Aspen GC, Aspen. Frank Hummel, 1970.

A mostly flat course in the valley with incredible peaks all around, and generally kept in condition more befitting a resort course than the muni it is (well, this is Aspen, after all). Unfortunately, the course doesn’t live up to its setting.

Mountain courses tend to have a lot of water in play—small creeks, wetlands, beaver ponds—the snow melts and the water has to go somewhere. There’s water in play on at least 11 holes at Aspen, but that’s not really the issue. It’s not a Florida course with lakes lining every fairway and green—only five greens are protected by water and a couple of those the water is ten or more yards away. No, the issue is more the narrow fairways with awkward turn points for doglegs and, most of all, the small hazards hidden at many of those doglegs.

The seventh is a compelling example. At 561 yards this would be a reachable par 5 (this course is at 8,000 feet of elevation remember, and the blue tee yardage is only 520) except that the fairway pinches at 275 yards between a bunker on the right and a nearly blind creek and wetland area on the left. The hole turns left around the water. It would take a carry of 295 yards to clear it, and that’s on a blind line over trees. The fairway between the water and the bunker is only 13 yards wide, so really the play is to drive short of them to the “wide” part of the fairway, which is still only just over 25 yards wide.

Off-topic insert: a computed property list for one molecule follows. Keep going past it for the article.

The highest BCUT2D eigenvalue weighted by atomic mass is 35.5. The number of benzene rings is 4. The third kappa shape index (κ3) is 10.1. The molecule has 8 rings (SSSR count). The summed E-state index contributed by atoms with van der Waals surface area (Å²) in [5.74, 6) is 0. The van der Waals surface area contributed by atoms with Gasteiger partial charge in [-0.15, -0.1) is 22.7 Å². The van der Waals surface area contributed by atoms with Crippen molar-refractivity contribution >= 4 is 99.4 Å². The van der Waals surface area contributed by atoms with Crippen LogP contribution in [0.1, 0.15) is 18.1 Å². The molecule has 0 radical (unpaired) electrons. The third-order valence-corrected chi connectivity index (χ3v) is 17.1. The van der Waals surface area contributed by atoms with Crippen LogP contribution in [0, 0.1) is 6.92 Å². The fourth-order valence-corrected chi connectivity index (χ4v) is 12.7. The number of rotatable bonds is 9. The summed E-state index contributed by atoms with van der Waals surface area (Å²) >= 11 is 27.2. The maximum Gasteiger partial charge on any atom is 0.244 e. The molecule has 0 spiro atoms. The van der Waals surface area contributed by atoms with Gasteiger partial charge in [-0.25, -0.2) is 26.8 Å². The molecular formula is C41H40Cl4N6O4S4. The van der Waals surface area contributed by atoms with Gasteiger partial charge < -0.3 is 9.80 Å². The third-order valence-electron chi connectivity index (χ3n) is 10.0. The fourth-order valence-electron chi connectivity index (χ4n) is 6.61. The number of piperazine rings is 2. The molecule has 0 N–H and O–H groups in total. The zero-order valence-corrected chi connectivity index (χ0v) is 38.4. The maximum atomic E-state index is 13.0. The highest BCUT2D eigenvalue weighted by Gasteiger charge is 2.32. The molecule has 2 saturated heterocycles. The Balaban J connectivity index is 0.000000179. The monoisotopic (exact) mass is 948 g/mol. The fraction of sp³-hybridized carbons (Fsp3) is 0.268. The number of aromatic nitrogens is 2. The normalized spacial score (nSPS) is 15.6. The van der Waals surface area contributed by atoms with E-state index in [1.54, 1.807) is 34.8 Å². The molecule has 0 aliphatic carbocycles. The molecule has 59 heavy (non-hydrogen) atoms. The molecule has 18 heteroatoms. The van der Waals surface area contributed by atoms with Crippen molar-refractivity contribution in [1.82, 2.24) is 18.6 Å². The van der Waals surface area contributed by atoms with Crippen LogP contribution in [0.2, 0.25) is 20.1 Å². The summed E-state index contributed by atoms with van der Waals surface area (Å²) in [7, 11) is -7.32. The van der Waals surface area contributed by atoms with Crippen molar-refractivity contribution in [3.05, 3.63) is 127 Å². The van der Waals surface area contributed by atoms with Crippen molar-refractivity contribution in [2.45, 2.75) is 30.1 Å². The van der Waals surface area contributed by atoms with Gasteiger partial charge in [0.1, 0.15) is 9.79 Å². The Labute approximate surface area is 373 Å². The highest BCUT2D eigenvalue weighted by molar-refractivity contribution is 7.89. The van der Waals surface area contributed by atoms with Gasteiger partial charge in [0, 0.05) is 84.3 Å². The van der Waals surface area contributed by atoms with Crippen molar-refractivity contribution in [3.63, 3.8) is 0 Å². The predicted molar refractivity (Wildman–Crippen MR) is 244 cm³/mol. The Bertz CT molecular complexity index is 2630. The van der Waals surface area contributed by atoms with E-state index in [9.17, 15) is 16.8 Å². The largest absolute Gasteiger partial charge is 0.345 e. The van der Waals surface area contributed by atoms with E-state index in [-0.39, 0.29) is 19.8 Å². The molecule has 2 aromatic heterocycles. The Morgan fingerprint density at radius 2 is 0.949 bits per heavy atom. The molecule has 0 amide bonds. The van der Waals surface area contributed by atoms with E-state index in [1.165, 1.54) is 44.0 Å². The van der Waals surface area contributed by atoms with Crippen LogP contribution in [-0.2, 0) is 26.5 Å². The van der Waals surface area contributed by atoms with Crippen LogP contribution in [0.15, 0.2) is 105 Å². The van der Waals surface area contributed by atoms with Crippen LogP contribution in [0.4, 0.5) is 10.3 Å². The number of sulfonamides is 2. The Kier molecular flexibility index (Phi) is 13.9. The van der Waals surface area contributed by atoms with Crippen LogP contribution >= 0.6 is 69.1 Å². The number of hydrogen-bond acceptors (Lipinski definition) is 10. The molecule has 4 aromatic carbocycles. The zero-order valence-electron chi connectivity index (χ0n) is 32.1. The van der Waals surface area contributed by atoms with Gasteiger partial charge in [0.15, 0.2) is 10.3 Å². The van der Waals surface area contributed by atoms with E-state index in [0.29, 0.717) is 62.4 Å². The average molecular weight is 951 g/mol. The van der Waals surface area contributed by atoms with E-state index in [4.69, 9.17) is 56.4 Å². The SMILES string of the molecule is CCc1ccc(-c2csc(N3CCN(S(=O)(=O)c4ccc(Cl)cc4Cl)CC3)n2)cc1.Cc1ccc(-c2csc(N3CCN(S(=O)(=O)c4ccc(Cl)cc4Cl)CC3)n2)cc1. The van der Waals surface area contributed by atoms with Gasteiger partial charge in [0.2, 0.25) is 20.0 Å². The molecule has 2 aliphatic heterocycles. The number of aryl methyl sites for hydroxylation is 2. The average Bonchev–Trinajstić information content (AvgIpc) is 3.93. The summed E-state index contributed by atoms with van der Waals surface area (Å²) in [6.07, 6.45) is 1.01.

Similar dilemmas are presented at the second, the fourth, and the 11th. But then that’s only the holes that narrow due to water. Several other holes—the fifth, the sixth, the 12th, the 18th—have the same issue with awkward doglegs that simply play around bunkers. It makes for a very frustrating day.

Then there’s perhaps the most memorable hole, the par-3 14th. It’s a relatively short par 3 over a pond, but a large spruce stands along the edge of the pond roughly in line with the left edge of the green. Most players will take a line to the right of the tree, or be able to go over it, but anyone who has a low cut working toward the green will be none too happy when their ball finds a hazard in the air midway along its path.

For all that, most vacationers will find a nicely conditioned course with some beautiful shots and moments. The 10th plays into and through a beautiful thicket of trees and the 11th, before the mess that comes out in the fairway, has a beautiful tee on a hill in an aspen grove. The course is walkable, which is a rare treat for any course in the mountains and the views really are great. If that’s still not enough … well, you can try to find an invite to Maroon Creek, or just visit Aspen for the skiing.

Colorado 8th Decile [1993]

Credit: Golf Pass